fig 6 fine linesWhile this basic process of editing a design will produce improved, clearer lines and edges, it can lead to further refinements.  In my example I tried to retain the same weights of lines and shapes as in the original design.  Lines can be made finer and more delicate, without becoming broken-up and spotty.  Treating each talim line of instructions for two picks of weaving as an opportunity to make the design more clear and precise, is not a new idea.  Until recent years, it was the normal practice.  Shawl talim showed “half” units at the ends of every second line, to relate the talim line for picks 1 and 2, to the talim line for picks 3 and 4.  How to write shawl talim with these half-units, whether by hand or by computer, and relate these instructions to the warp threads as they appear treadled on the loom, is an article for another time.  Productive and convenient as it is to use CAD software for shawl designs, a program that provides only the square grid is not adequate.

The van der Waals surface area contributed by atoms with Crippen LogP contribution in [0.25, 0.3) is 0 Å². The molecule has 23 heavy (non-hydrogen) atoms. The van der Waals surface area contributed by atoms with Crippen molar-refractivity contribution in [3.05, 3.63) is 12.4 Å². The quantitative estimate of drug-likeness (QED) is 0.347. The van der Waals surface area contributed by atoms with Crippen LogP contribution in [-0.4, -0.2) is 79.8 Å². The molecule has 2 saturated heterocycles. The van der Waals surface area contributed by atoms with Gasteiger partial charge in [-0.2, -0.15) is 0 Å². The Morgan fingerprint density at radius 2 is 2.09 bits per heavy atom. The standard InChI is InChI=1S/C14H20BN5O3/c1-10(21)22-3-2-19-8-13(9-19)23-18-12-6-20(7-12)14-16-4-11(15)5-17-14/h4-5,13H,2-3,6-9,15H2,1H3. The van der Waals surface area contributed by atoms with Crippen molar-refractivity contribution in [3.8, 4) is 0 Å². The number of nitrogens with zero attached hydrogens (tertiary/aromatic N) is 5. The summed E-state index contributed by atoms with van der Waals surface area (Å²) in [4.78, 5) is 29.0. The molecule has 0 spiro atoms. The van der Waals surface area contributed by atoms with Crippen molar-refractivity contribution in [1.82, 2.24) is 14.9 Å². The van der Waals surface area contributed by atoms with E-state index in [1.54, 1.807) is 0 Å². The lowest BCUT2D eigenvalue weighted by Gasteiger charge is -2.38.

It has been impressed on me that traditional shawl weavers are poorly paid for their long hours of work, and reluctant to consider any changes in their practice that could slow their production even more.  I have argued that the amount of weaving is the same, only the number of talim lines of instructions is more.  Admittedly, that leaves a gap where the weaver may have to refer more often to the talim for the instructions he is following, and where he gets less benefit from the unconscious memorization that comes from repeating the same instructions over and over.  Still, if the motif or pattern is repeated a dozen times across the width of the cloth, the memorization is still there.
Some shawlweavers and dealers acknowledge and seem resigned to the poorer rendition of their designs that comes from the current practice of 4 picks per talim line.  To me it seems a tragic absurdity, doomed to be abandoned, to devote so much effort to working at the limits of the fineness of threads and eyesight, and yet follow a method that produces coarse results.  It is up to dealers to recognize and pay more for superior workmanship.  Weavers must be able to take pride in their own work, to uphold the pride they have in the tradition of the Kashmir shawl.

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~ by Peter Harris on 29/10/2014.